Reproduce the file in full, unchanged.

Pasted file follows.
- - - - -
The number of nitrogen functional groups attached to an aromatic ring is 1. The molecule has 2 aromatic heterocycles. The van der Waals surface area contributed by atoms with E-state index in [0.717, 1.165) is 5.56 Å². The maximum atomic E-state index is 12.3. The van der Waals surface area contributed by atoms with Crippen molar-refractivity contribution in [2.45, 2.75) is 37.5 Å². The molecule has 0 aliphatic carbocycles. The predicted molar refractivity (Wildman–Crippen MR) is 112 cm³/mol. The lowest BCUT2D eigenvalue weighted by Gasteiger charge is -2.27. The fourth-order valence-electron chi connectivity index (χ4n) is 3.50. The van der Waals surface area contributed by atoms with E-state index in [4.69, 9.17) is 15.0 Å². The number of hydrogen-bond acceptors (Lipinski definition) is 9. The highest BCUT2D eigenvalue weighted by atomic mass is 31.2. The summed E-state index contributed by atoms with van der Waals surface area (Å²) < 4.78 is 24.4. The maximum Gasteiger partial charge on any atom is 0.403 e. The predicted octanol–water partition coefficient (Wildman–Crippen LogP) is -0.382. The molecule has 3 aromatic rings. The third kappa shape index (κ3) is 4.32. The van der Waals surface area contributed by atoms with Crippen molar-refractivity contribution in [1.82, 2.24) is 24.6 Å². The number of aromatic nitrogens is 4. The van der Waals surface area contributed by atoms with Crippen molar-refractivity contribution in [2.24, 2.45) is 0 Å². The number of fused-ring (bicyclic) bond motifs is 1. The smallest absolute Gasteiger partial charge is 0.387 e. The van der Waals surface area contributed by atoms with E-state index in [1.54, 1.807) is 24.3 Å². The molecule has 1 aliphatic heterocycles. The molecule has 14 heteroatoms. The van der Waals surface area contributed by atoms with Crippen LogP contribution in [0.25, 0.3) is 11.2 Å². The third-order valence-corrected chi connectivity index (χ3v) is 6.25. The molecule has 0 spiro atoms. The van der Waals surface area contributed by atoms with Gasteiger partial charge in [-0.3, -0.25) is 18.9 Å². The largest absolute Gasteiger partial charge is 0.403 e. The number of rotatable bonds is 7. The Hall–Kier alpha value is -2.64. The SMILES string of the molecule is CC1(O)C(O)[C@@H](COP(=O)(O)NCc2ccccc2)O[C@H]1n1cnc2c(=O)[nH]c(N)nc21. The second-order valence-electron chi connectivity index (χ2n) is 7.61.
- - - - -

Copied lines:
The number of nitrogen functional groups attached to an aromatic ring is 1. The molecule has 2 aromatic heterocycles. The van der Waals surface area contributed by atoms with E-state index in [0.717, 1.165) is 5.56 Å². The maximum atomic E-state index is 12.3. The van der Waals surface area contributed by atoms with Crippen molar-refractivity contribution in [2.45, 2.75) is 37.5 Å². The molecule has 0 aliphatic carbocycles. The predicted molar refractivity (Wildman–Crippen MR) is 112 cm³/mol. The lowest BCUT2D eigenvalue weighted by Gasteiger charge is -2.27. The fourth-order valence-electron chi connectivity index (χ4n) is 3.50. The van der Waals surface area contributed by atoms with E-state index in [4.69, 9.17) is 15.0 Å². The number of hydrogen-bond acceptors (Lipinski definition) is 9. The highest BCUT2D eigenvalue weighted by atomic mass is 31.2. The summed E-state index contributed by atoms with van der Waals surface area (Å²) < 4.78 is 24.4. The maximum Gasteiger partial charge on any atom is 0.403 e. The predicted octanol–water partition coefficient (Wildman–Crippen LogP) is -0.382. The molecule has 3 aromatic rings. The third kappa shape index (κ3) is 4.32. The van der Waals surface area contributed by atoms with Crippen molar-refractivity contribution in [1.82, 2.24) is 24.6 Å². The number of aromatic nitrogens is 4. The van der Waals surface area contributed by atoms with Crippen molar-refractivity contribution in [2.24, 2.45) is 0 Å². The number of fused-ring (bicyclic) bond motifs is 1. The smallest absolute Gasteiger partial charge is 0.387 e. The van der Waals surface area contributed by atoms with E-state index in [1.54, 1.807) is 24.3 Å². The molecule has 1 aliphatic heterocycles. The molecule has 14 heteroatoms. The van der Waals surface area contributed by atoms with Crippen LogP contribution in [0.25, 0.3) is 11.2 Å². The third-order valence-corrected chi connectivity index (χ3v) is 6.25. The molecule has 0 spiro atoms. The van der Waals surface area contributed by atoms with Gasteiger partial charge in [-0.3, -0.25) is 18.9 Å². The largest absolute Gasteiger partial charge is 0.403 e. The number of rotatable bonds is 7. The Hall–Kier alpha value is -2.64. The SMILES string of the molecule is CC1(O)C(O)[C@@H](COP(=O)(O)NCc2ccccc2)O[C@H]1n1cnc2c(=O)[nH]c(N)nc21. The second-order valence-electron chi connectivity index (χ2n) is 7.61.